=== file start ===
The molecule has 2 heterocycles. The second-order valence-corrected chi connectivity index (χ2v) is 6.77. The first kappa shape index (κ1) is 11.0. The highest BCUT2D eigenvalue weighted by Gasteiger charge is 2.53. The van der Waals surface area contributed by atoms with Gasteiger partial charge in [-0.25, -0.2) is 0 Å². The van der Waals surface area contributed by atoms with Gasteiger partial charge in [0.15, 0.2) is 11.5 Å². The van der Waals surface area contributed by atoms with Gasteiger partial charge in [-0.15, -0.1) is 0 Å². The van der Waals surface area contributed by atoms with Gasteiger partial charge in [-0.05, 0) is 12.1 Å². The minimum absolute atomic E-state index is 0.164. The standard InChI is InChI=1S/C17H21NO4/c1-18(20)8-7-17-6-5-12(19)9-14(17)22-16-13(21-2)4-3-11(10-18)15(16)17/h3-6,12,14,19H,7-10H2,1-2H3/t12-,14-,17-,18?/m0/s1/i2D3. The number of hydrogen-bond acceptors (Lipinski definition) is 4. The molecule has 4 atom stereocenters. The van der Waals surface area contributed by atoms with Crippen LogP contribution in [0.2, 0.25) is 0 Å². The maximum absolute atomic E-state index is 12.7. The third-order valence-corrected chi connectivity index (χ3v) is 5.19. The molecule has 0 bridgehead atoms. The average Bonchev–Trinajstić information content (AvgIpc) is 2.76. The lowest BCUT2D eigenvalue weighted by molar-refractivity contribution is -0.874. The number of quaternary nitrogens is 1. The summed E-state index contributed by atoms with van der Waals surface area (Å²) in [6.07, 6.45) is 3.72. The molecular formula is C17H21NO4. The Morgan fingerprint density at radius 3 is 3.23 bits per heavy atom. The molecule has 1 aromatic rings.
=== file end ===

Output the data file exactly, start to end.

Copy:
The molecule has 2 heterocycles. The second-order valence-corrected chi connectivity index (χ2v) is 6.77. The first kappa shape index (κ1) is 11.0. The highest BCUT2D eigenvalue weighted by Gasteiger charge is 2.53. The van der Waals surface area contributed by atoms with Gasteiger partial charge in [-0.25, -0.2) is 0 Å². The van der Waals surface area contributed by atoms with Gasteiger partial charge in [0.15, 0.2) is 11.5 Å². The van der Waals surface area contributed by atoms with Gasteiger partial charge in [-0.15, -0.1) is 0 Å². The van der Waals surface area contributed by atoms with Gasteiger partial charge in [-0.05, 0) is 12.1 Å². The minimum absolute atomic E-state index is 0.164. The standard InChI is InChI=1S/C17H21NO4/c1-18(20)8-7-17-6-5-12(19)9-14(17)22-16-13(21-2)4-3-11(10-18)15(16)17/h3-6,12,14,19H,7-10H2,1-2H3/t12-,14-,17-,18?/m0/s1/i2D3. The number of hydrogen-bond acceptors (Lipinski definition) is 4. The molecule has 4 atom stereocenters. The van der Waals surface area contributed by atoms with Crippen LogP contribution in [0.2, 0.25) is 0 Å². The maximum absolute atomic E-state index is 12.7. The third-order valence-corrected chi connectivity index (χ3v) is 5.19. The molecule has 0 bridgehead atoms. The average Bonchev–Trinajstić information content (AvgIpc) is 2.76. The lowest BCUT2D eigenvalue weighted by molar-refractivity contribution is -0.874. The number of quaternary nitrogens is 1. The summed E-state index contributed by atoms with van der Waals surface area (Å²) in [6.07, 6.45) is 3.72. The molecular formula is C17H21NO4. The Morgan fingerprint density at radius 3 is 3.23 bits per heavy atom. The molecule has 1 aromatic rings.